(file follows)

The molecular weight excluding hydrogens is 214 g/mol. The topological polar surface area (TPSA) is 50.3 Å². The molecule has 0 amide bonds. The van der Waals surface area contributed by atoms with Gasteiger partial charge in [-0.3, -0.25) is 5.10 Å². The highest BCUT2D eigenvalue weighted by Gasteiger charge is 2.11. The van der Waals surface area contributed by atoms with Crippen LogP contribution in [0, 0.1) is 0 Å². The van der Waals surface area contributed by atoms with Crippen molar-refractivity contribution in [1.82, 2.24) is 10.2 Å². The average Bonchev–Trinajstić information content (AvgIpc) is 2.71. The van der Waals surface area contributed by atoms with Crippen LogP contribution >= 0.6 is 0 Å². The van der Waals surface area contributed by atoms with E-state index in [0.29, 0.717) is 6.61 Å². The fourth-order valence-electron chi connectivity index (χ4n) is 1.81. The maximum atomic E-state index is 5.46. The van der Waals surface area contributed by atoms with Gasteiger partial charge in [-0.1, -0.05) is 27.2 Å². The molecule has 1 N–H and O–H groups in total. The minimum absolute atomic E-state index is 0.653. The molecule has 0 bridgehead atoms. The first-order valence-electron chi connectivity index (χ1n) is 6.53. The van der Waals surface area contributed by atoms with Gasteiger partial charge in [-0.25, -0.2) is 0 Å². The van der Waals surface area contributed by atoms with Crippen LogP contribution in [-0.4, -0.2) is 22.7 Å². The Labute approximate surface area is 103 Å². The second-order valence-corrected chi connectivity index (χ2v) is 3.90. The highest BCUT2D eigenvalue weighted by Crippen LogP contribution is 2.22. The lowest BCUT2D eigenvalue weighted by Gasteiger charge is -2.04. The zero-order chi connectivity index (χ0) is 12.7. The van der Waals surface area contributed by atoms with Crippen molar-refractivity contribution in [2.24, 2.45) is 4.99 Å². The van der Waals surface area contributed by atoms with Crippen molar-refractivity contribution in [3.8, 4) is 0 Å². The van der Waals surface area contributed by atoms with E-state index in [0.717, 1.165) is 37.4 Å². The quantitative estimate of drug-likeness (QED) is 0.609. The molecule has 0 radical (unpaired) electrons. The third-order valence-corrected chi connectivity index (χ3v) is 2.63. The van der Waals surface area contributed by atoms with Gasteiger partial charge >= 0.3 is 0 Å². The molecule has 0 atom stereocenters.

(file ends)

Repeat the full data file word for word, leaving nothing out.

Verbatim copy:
The molecular weight excluding hydrogens is 214 g/mol. The topological polar surface area (TPSA) is 50.3 Å². The molecule has 0 amide bonds. The van der Waals surface area contributed by atoms with Gasteiger partial charge in [-0.3, -0.25) is 5.10 Å². The highest BCUT2D eigenvalue weighted by Gasteiger charge is 2.11. The van der Waals surface area contributed by atoms with Crippen LogP contribution in [0, 0.1) is 0 Å². The van der Waals surface area contributed by atoms with Crippen molar-refractivity contribution in [1.82, 2.24) is 10.2 Å². The average Bonchev–Trinajstić information content (AvgIpc) is 2.71. The van der Waals surface area contributed by atoms with Crippen LogP contribution >= 0.6 is 0 Å². The van der Waals surface area contributed by atoms with E-state index in [0.29, 0.717) is 6.61 Å². The fourth-order valence-electron chi connectivity index (χ4n) is 1.81. The maximum atomic E-state index is 5.46. The van der Waals surface area contributed by atoms with Gasteiger partial charge in [-0.1, -0.05) is 27.2 Å². The molecule has 1 N–H and O–H groups in total. The minimum absolute atomic E-state index is 0.653. The molecule has 0 bridgehead atoms. The first-order valence-electron chi connectivity index (χ1n) is 6.53. The van der Waals surface area contributed by atoms with Gasteiger partial charge in [-0.25, -0.2) is 0 Å². The van der Waals surface area contributed by atoms with Crippen LogP contribution in [-0.4, -0.2) is 22.7 Å². The Labute approximate surface area is 103 Å². The second-order valence-corrected chi connectivity index (χ2v) is 3.90. The highest BCUT2D eigenvalue weighted by Crippen LogP contribution is 2.22. The lowest BCUT2D eigenvalue weighted by Gasteiger charge is -2.04. The zero-order chi connectivity index (χ0) is 12.7. The van der Waals surface area contributed by atoms with Crippen molar-refractivity contribution in [2.24, 2.45) is 4.99 Å². The van der Waals surface area contributed by atoms with Crippen molar-refractivity contribution in [3.8, 4) is 0 Å². The van der Waals surface area contributed by atoms with E-state index in [0.717, 1.165) is 37.4 Å². The quantitative estimate of drug-likeness (QED) is 0.609. The molecule has 0 radical (unpaired) electrons. The third-order valence-corrected chi connectivity index (χ3v) is 2.63. The van der Waals surface area contributed by atoms with Gasteiger partial charge >= 0.3 is 0 Å². The molecule has 0 atom stereocenters.